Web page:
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How to: Work with a photographer

By Emma Smith

Your property is sparkling clean, you’ve hired a stylist to choose the best furniture and accessories and you’re ready to sell. But what about photography? Without quality photos to grab the attention of prospective buyers, all your hard work may go unnoticed.

Elise Hassey is a professional photographer whose work has appeared in a range of magazines including Vogue, Harpers Bazaar and Marie Claire, as well working for commercial clients such as architecture and interior design firms. She has photographed many different properties, from city penthouses right through to country cottages.

Hiring a professional instead of trying to snap some pics yourself makes a noticeable difference when selling. “If there’s a high quality of photography, there is an increase in the aesthetic, and ultimately the value, of your home,” says Elise. A professional photographer has the right equipment to produce the quality of images you need and knows how to play to your home’s strengths. It’s important to find a photographer who has experience in property photography, Elise says you also want to choose a photographer with a style you admire.

Before booking in a time for the shoot, Elise recommends observing the property’s natural lighting. “Have a look at the light to see how it’s falling at various times of the day. Work out what would be the best time to showcase your house, and then organise the shoot around that time.”

“The time of day for when the property is to be photographed is important,” she says. “You want to choose a time which aesthetically shows off the house in its best light. A very good time to photograph is just on dusk. You want lots of beautiful natural light rather than photographing at night.”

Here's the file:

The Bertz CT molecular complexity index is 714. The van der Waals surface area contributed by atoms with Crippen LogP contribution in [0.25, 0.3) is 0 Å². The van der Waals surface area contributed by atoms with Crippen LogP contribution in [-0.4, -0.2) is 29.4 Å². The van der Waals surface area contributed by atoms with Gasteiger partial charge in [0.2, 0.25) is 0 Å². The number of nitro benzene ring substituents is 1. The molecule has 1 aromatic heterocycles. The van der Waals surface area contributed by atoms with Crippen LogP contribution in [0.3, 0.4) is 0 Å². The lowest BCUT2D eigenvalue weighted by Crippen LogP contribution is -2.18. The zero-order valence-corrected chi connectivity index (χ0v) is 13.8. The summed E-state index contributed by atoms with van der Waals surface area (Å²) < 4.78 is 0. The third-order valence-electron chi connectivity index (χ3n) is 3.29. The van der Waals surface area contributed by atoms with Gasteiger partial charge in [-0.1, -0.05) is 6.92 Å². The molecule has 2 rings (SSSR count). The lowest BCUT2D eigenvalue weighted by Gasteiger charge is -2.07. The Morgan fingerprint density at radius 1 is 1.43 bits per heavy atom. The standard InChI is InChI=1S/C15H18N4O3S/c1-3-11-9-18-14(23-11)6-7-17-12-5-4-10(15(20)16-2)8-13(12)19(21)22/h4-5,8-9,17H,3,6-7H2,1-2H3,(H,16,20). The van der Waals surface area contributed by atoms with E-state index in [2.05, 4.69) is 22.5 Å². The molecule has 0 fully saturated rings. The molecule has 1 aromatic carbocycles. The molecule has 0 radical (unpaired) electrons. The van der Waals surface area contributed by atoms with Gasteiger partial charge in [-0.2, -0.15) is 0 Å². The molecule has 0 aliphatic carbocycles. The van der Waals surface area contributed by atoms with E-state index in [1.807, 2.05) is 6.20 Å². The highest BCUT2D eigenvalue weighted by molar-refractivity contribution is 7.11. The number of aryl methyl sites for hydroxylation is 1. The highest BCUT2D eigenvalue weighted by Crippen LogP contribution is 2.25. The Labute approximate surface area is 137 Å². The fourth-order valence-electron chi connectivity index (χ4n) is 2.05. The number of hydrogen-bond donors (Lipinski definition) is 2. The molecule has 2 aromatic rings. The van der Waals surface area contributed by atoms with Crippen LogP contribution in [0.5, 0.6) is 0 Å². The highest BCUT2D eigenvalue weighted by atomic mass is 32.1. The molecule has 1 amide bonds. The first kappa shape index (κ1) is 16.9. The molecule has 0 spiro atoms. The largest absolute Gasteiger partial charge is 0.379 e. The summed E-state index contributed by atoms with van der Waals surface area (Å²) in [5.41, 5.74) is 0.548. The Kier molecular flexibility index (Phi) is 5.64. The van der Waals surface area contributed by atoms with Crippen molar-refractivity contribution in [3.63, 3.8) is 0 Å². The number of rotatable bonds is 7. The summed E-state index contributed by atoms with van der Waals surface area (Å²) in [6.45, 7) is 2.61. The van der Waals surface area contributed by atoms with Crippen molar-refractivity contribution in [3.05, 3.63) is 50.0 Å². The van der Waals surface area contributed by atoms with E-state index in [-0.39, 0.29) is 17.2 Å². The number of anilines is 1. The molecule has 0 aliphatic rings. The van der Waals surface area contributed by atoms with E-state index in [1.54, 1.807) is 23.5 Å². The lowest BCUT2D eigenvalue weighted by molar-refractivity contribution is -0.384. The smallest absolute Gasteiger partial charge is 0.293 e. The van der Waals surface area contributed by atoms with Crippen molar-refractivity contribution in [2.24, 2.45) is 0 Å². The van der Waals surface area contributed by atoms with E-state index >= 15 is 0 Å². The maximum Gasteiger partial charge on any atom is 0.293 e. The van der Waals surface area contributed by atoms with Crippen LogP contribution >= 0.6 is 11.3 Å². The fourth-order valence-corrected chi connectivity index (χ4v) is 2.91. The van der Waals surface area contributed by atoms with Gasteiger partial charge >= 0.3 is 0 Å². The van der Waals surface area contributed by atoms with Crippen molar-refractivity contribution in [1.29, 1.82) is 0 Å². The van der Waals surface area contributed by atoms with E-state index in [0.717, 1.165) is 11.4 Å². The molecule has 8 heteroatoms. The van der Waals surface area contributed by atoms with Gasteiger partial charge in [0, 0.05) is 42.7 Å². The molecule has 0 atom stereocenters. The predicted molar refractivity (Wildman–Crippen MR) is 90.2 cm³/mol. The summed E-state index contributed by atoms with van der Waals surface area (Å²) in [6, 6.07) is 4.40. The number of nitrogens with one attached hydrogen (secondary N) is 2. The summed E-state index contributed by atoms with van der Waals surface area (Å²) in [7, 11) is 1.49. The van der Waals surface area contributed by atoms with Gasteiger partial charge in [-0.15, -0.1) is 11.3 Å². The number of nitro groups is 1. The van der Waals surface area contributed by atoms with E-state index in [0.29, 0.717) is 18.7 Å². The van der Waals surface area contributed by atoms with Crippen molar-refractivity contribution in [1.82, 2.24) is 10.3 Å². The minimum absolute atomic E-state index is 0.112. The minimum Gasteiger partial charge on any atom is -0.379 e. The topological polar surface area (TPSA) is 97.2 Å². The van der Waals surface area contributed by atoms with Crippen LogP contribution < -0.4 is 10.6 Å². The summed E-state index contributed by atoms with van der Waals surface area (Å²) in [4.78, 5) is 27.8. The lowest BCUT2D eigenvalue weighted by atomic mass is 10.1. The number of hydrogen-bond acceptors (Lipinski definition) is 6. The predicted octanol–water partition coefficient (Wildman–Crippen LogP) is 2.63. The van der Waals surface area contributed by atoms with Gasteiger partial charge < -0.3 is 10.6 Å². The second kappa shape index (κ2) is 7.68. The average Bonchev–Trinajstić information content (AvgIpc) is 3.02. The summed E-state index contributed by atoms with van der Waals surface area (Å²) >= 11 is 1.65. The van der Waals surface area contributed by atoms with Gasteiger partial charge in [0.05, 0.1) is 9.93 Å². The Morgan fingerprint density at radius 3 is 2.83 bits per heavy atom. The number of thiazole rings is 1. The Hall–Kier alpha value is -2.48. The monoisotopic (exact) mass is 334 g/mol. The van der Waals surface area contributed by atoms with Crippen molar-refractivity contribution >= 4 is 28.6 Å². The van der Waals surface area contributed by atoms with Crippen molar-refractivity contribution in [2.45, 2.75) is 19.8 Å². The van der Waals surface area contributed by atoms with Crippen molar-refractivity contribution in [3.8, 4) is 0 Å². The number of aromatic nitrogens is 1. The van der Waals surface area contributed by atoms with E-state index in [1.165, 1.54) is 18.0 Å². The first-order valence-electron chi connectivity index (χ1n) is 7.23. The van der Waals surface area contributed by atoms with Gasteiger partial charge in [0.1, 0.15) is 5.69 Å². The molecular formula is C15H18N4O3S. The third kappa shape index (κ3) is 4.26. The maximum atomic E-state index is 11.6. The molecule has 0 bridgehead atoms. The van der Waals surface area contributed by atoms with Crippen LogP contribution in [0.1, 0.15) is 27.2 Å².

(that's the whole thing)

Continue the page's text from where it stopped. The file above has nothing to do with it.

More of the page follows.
Also consider the vibe you’re going for and what type of property you’re trying to market. “A lot of shoots done in winter are for places like cosy cabins, which you’d be shooting in darker light,” says Elise. “Whereas if you’re selling a beach house, you want it to look bright and airy.” She says the photographer should understand the intention and aesthetic behind your property.

To make the best use of your photographer, be organised so you don’t waste their time on the day. If you’re working around certain lighting conditions, time is of the essence, and delays will hike up your bill.“When the photographer arrives, the house should be clean and good to go,” says Elise. “I know that sounds like a really simple thing, but often people don’t prep the house and so it ends up costing them a lot more money because I have to wait for them, and it can be quite stressful. Organise a cleaner and have the house looking fantastic before the photographer arrives.”

*This article originally appeared in The Listing Magazine. 

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